The advertising industry is expected to grow 3.4 percent globally in 2019, or 4.6 percent on an underlying basis, which excludes political advertising in the U.S. The forecast comes from media investment company GroupM in its Worldwide Media Forecast, which further predicts that in 2020 advertising should grow 4.7 percent on an underlying basis, and when U.S. political advertising is factored in, total global growth will be more like six percent.

“While the economic foundations supporting the advertising industry are somewhat fragile at this time, growth trends are holding up for now,” says Brian Wieser, global president of business intelligence at GroupM.

Globally, the U.S. is a key driver of the industry’s ongoing expansion, but so, too, are China, Brazil, India and the U.K. Collectively, these five countries account for more than half of growth in 2019 and 2020. China, which represents one-sixth of global advertising, expects 5.6 percent growth in 2020. Brazil also stands out for its reversal from a predicted decline of 0.9 percent in 2019 to a 6.1 percent gain in 2020, despite mixed conditions for its overall economy. India expects double-digit growth in 2019 (14 percent) and 2020 (13 percent), making it set to surpass Australia and Canada by next year as the world’s eighth-largest ad market. As for the U.K., growth of more than 6.1 percent this year, and 4.6 percent next, makes the world’s fourth-largest ad market one of the healthiest despite the uncertainties surrounding Brexit.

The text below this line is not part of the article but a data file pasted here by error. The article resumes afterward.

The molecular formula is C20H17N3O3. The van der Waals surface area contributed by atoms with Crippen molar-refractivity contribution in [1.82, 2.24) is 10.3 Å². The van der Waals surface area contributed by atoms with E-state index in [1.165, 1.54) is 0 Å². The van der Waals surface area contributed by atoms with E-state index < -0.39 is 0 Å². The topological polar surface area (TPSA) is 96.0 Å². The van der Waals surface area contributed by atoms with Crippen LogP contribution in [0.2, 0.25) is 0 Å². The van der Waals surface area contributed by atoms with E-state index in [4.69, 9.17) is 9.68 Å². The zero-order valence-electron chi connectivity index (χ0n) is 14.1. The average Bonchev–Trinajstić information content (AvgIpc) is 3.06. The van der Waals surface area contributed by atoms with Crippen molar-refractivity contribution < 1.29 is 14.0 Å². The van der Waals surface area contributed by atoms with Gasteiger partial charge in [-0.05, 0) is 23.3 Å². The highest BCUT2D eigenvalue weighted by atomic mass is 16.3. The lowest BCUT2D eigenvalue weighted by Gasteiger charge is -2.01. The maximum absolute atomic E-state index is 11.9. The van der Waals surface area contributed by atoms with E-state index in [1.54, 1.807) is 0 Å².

Digital advertising continues to be the largest growth medium across markets, and internet-related activity dominates the global advertising marketplace, capturing 50 percent of the world’s advertising spending in 2020, double its 25 percent share from 2014. However, as digital media continues to mature, GroupM predicts its share of spending will eventually plateau. As a result, growth will ultimately decelerate with each passing year to eventually converge with global averages.

Television, set to account for 30 percent of advertising in 2020, has lost share over time as growth has essentially flattened. Worldwide, GroupM expects the medium to fall three percent in 2019 before rising in 2020 by 1.5 percent. This volatility is primarily due to activity in the United States, which represents 36 percent of the world’s total TV advertising, also heavily impacted by political advertising. Newspapers are set to decline again in 2019 and 2020, down 9.3 percent and 5.8 percent respectively, amounting to only $38 billion in ad revenue. Newspapers represent six percent of the world’s total advertising, down from 34 percent 20 years ago.